alexa Evaluation and Quantification of Some Trace Elements in Drinking Water by ICP-OES
ISSN: 2161-0525
Journal of Environmental & Analytical Toxicology

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  • Research Article   
  • J Environ Anal Toxicol 2016, Vol 6(4): 382
  • DOI: 10.4172/2161-0525.1000382

Evaluation and Quantification of Some Trace Elements in Drinking Water by ICP-OES

Malik Abdalla Abdelrahman Elsheikh1,2*
1Department of Chemistry, Faculty of Applied Medical Sciences (Turabah Branch), Taif University, Saudi Arabia
2Department of Chemistry, College of Sciences, Sudan University of Science and Technology, Sudan
*Corresponding Author: Malik Abdalla Abdelrahman Elsheikh, Department of Chemistry, Faculty of Applied Medical Sciences (Turabah Branch), Taif University, Saudi Arabia, Tel: +966559839802, Email: [email protected]

Received Date: Feb 25, 2016 / Accepted Date: Jun 27, 2016 / Published Date: Jun 30, 2016

Abstract

Trace amount of elements are common in water, some of these elements may be hazardous to human health and others may be vital to human body. Using inductively coupled plasma-optical emission spectrometry (ICP-OES) technique after 10-fold pre-concentration and acid digestion, the concentrations of 10 trace elements samples (TEs) Ba, Cu, Cr, Ni, V, Mn, Mo, Ag, P and Si were determined in drinking water in Turabah Province (Saudi Arabia). The concentrations of Cu, Cr, Ni, V, Mn, Mo, Ag and P in the samples of local and national factories were found to be below the maximum level that that recommended by World Health Organization (WHO) and Saudi Arabia Standards Organization (SASO). While, the concentrations of Ba was above and below the maximum level that recommended by WHO and SASO according to the sample source. The concentrations of Ba, Cu, Cr, Ni, V, Mo, Ag, and P in the wells samples were below the maximum level, while the concentrations of Mn was above the maximum level. The analysis method was validated in terms of accuracy, precision, limit of detection (LOQ) and limit of quantification (LOD) and confirmation reliability. The recovery percent was found to be 97.5 -99.7%.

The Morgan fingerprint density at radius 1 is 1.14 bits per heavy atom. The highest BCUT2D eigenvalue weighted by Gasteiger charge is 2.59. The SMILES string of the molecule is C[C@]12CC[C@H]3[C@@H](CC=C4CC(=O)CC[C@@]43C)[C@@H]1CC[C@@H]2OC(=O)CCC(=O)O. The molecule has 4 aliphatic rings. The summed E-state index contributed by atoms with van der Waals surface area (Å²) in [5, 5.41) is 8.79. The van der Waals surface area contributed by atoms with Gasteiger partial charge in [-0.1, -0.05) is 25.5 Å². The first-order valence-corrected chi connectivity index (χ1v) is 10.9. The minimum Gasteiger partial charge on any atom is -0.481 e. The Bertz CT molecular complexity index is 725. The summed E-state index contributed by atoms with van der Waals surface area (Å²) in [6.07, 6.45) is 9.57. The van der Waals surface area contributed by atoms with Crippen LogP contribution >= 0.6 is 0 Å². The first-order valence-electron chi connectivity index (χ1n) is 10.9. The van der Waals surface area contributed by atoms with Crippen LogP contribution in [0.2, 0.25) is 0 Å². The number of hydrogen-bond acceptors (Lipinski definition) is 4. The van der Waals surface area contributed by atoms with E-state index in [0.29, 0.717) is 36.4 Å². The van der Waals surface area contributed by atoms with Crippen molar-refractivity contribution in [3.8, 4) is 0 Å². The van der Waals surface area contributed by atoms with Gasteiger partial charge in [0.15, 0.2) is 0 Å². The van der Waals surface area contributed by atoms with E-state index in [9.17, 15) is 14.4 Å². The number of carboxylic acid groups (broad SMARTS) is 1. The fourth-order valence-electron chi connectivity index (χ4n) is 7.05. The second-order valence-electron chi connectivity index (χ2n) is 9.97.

Keywords: Trace elements; Drinking water; Wells water; ICP-OES

Introduction

Water is an essential component for life and an important source of intake of trace elements in humans. Therefore, its quality is of great importance to human health. In Turabah province (Saudi Arabia) Local factories of water treatment are small simple units consist usually of sand filters, carbon filters and ion exchange resin. The resource of the water for these local factories is wells in the valley of Turabah. No daily quality control tests for following up the quality of water in these factories, most of the people used the water produced by local factories in cooking, were some of them used it for drinking. The quality of drinking-water is a powerful environmental determinant of health; groundwater which the source of the drinking water in Turabah province contains major ions of the trace metals and other toxic pollutants [1]. All TEs are toxic if consumed at sufficiently high levels for long enough periods. The difference between toxic intakes and optimal intakes to meet physiological needs for essential trace elements is great for some elements but it is much smaller for others. According to their biological activity some of the trace elements are classified as essential trace elements which are required in very small amounts, they play a very important role in keeping the body working effectively; on the other hand numbers of trace elements are not classified as essential trace elements essential due to the human nutrition and their toxicity. For example Ba is not considered to be an essential element for human nutrition [2], The health effects of barium depend on the level of exposure, at high concentrations, it causes vasoconstriction by its direct stimulation of arterial muscle, peristalsis as a result of the violent stimulation of smooth muscles, convulsions and paralysis following stimulation of the central nervous system, the acute toxic oral dose of Ba is between 3 and 4 g [2]. Copper is one of a relatively small group of metallic elements which are essential to human health, it is combines with certain proteins to produce enzymes that act as catalysts to help a number of body functions. Copper necessary for the development of connective tissue, nerve coverings, and bone, it acts as a reductant in the enzymes, and required for the proper functioning of many important enzyme systems [3]. On the other hand, lack of Cu intake causes anemia, growth inhibition, and blood circulation problems [4,5]. According to study in Chile by Olivares et al. the observed level of Cu